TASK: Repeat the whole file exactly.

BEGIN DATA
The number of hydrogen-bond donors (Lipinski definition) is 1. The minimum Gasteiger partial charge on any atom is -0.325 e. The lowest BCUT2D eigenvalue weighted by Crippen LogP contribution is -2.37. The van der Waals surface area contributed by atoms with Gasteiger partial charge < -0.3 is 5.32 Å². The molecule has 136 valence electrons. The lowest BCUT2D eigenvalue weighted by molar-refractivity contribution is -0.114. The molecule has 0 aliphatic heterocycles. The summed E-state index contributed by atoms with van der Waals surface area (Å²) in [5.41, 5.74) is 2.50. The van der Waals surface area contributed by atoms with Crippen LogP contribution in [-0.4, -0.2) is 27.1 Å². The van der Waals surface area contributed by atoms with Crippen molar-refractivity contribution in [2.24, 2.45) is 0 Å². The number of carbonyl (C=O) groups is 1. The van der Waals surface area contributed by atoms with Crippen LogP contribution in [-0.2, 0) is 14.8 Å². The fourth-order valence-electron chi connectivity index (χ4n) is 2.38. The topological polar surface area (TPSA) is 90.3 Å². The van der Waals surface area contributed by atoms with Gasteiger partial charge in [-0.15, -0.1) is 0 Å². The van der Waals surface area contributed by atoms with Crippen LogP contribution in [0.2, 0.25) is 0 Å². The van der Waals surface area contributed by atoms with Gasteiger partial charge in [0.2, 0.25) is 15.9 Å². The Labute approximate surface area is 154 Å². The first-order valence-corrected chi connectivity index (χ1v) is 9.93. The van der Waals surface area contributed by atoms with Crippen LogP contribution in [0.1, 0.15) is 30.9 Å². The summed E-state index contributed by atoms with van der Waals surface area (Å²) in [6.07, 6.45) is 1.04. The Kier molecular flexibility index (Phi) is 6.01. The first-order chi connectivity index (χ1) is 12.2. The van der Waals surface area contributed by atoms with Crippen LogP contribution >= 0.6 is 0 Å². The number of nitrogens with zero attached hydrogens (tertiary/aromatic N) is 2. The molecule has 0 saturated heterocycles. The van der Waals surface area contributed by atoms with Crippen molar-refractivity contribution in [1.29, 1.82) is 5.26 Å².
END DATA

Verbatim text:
The number of hydrogen-bond donors (Lipinski definition) is 1. The minimum Gasteiger partial charge on any atom is -0.325 e. The lowest BCUT2D eigenvalue weighted by Crippen LogP contribution is -2.37. The van der Waals surface area contributed by atoms with Gasteiger partial charge < -0.3 is 5.32 Å². The molecule has 136 valence electrons. The lowest BCUT2D eigenvalue weighted by molar-refractivity contribution is -0.114. The molecule has 0 aliphatic heterocycles. The summed E-state index contributed by atoms with van der Waals surface area (Å²) in [5.41, 5.74) is 2.50. The van der Waals surface area contributed by atoms with Crippen LogP contribution in [-0.4, -0.2) is 27.1 Å². The van der Waals surface area contributed by atoms with Crippen molar-refractivity contribution in [2.24, 2.45) is 0 Å². The number of carbonyl (C=O) groups is 1. The van der Waals surface area contributed by atoms with Crippen LogP contribution in [-0.2, 0) is 14.8 Å². The fourth-order valence-electron chi connectivity index (χ4n) is 2.38. The topological polar surface area (TPSA) is 90.3 Å². The van der Waals surface area contributed by atoms with Gasteiger partial charge in [-0.15, -0.1) is 0 Å². The van der Waals surface area contributed by atoms with Crippen LogP contribution in [0.2, 0.25) is 0 Å². The van der Waals surface area contributed by atoms with Gasteiger partial charge in [0.2, 0.25) is 15.9 Å². The Labute approximate surface area is 154 Å². The first-order valence-corrected chi connectivity index (χ1v) is 9.93. The van der Waals surface area contributed by atoms with Crippen LogP contribution in [0.1, 0.15) is 30.9 Å². The summed E-state index contributed by atoms with van der Waals surface area (Å²) in [6.07, 6.45) is 1.04. The Kier molecular flexibility index (Phi) is 6.01. The first-order chi connectivity index (χ1) is 12.2. The van der Waals surface area contributed by atoms with Crippen LogP contribution >= 0.6 is 0 Å². The number of nitrogens with zero attached hydrogens (tertiary/aromatic N) is 2. The molecule has 0 saturated heterocycles. The van der Waals surface area contributed by atoms with Crippen molar-refractivity contribution in [1.29, 1.82) is 5.26 Å².